A guide to which tomato is best for each dish

Tomatoes are for summer. Although we can buy them all year round, it is in summer when they are at their best.  In less than a month, this food will start its prime season, with over 60 different varieties on the market. But do you know which type of tomato is right for each dish?



Although the tomato is now an integral part of our diet, this was not always the case. This fruit is native to America. It is believed that it was eaten for the first time in Mexico about 2,500 years ago. The Aztecs knew it as xīctomatl, which meant fruit with a belly button. It was the Spanish conquistadors who brought the first tomatoes to Europe in the Sixteenth century and distributed them among the colonies of the Caribbean and the Philippines, from where they were passed on to Asia. Tomato sauce did not come until two centuries later. Today, the tomato is grown and eaten all over the world.

Tomato is one of the healthiest foods that exist and that has fewest calories

Tomato is one of the healthiest foods that exist and that has fewest calories. 100 grams of tomato provide only 18 kcal. In addition, it is rich in lycopene, an antioxidant substance that can help prevent cell damage, thus exercising a protective effect against a large number of heart problems. It has lots of vitamins (A, B, and C), and also minerals such as potassium, phosphorus, magnesium and calcium, among many others. It is one of the main ingredients in an infinity of universally loved dishes (although many are of Italian origin), like pizza or Bolognese sauce. In Spanish cuisine it’s widely used, for making sauces, in salads, or in cold soups as gazpacho.


• Cherry: these small tomatoes are perfect for salads and garnishes. They can be cultivated in pots on a terrace or in a reduced space. Within this variety, there are several types such as yellow, red, pear, orange, pink and so on.

• Valencian: this is one of the best known and appreciated. They are large tomatoes, which can exceed 180 grams. Aromatic and with an intense flavour, their fleshy, juicy texture makes them ideal for eating raw, especially in salads. Among the Valencians, the tomato from El Perelló is one that stands out. Its production is generally between the months of May and August.

• Muchamiel: it is one of the most emblematic and well-knownvarieties from the province of Alicante, where it originates. It shares somecharacteristics with the Valencian. These are medium-sized tomatoes, with athin skin and a colour that ranges from green to red as they mature. The flavouris smooth, with a fleshy, sweet pulp.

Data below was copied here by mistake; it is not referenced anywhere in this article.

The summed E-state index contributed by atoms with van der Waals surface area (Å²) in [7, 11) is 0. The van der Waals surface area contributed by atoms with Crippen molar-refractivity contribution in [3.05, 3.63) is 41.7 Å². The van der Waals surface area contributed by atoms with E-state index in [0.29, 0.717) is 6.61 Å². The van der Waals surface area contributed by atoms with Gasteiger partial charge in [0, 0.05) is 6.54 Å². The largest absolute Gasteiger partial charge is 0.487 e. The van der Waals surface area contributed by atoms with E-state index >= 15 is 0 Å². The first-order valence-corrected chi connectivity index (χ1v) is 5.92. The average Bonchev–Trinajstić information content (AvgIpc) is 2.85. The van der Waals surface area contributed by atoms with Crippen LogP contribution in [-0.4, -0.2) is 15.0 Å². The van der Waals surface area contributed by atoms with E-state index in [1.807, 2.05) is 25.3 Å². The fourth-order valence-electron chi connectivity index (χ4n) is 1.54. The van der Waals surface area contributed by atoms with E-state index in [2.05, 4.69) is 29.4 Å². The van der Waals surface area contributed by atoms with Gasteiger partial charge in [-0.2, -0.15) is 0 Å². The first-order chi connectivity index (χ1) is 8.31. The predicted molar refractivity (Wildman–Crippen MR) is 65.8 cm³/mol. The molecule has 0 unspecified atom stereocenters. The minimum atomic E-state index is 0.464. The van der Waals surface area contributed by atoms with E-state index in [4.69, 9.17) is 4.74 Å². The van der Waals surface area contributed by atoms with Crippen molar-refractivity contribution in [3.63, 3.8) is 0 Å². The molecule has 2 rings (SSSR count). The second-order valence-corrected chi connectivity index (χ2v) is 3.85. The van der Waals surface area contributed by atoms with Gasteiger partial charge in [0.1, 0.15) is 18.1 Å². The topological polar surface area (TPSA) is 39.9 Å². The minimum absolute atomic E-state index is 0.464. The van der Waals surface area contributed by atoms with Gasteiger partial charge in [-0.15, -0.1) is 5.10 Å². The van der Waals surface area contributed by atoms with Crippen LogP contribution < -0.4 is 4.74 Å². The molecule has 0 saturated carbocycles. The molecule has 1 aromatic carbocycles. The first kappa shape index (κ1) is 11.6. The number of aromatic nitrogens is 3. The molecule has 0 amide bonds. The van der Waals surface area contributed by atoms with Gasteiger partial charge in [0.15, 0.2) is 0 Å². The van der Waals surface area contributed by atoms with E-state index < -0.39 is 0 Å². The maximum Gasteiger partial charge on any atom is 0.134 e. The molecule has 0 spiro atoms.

• Raf: this variety is obtained from artificial selection fromthe traditional Marmande tomatoes. They are mainly cultivated in Almeria, inthe area of Níjar, near the Natural Park of Cabo de Gata, as its saline watersand arid lands give them a unique flavour. Their shape and colour are verycharacteristic: they are irregular in shape with deep grooves ending in the centre,flattened at the ends. They are an intense green colour, with very dark touchesnear the top.  Compact in texture, theyare fleshy, with a rosy pulp. Raf tomatoes have a very sweet flavour with anacid touch that enhances their taste.

 Kumato®: this is a hybrid variety of black tomato that wasobtained by crossing different varieties in the traditional way. It is nottransgenic. It has a rounded shape and is sweet. The Kumato® ripens from theinside, so that the flesh remains crisp even in a mature state, making itperfect for salads. Its ideal point of ripeness is when it turns a reddish-browncolour with green shades around the stem. If used for gazpacho, it will not benecessary to add vinegar, due to the acidity that the tomato itself brings.

• Montserrat: much appreciated in Catalonia, this is one of the bestvarieties to make stuffed tomatoes because they are practically hollow. Thesetomatoes were about to disappear since other varieties were more productive,but a few decades ago they began to recover. At present, they are produced inmany Catalan regions.

• Beef heart: large tomato with a very fine skin. It receives this name because of its generous size and shape. A tomato of this variety can weigh up to half a kilo, although the average weight is 300 grams. They have almost no seeds. They are tasty, with abundant, fleshy pulp, lacking in acidity. They are perfect for both salads and for stuffing. They are often used to make the Italian Capresse salad.

• Canary tomato: its origin was related to the excellent weather in the Canaries. It was aBriton who began to grow this tomato in 1885 and his compatriots, settled onthe islands, began to commercialise it. It is a round tomato and very smooth, witha high quality, intense red colour. The skin is hard and has few seeds and afleshy pulp. Although 'canary' tomato is the most common tomato variety, it isalso called Daniela because it is the commonest variety of Canary Islandstomato.

• Pear tomato: pulpy fleshy, slightly acidic, spherical and flattened(oval). It has a sweet, very aromatic flavour that makes it ideal for saucesand preserves, once it is ripe. It is also often used dehydrated and eatengrated with bread. We can find it all year round in our local supermarkets.

• Vine tomatoes: can be kept fresh for several months after beingpicked from the bush. The Provinces of Valencian and Catalonia are the majorproducers of this variety that is used especially for the typical ‘bread with gratedtomato’. It is mostly eaten in winter. To keep them at their best, hang them ina cool, dry place once gathered.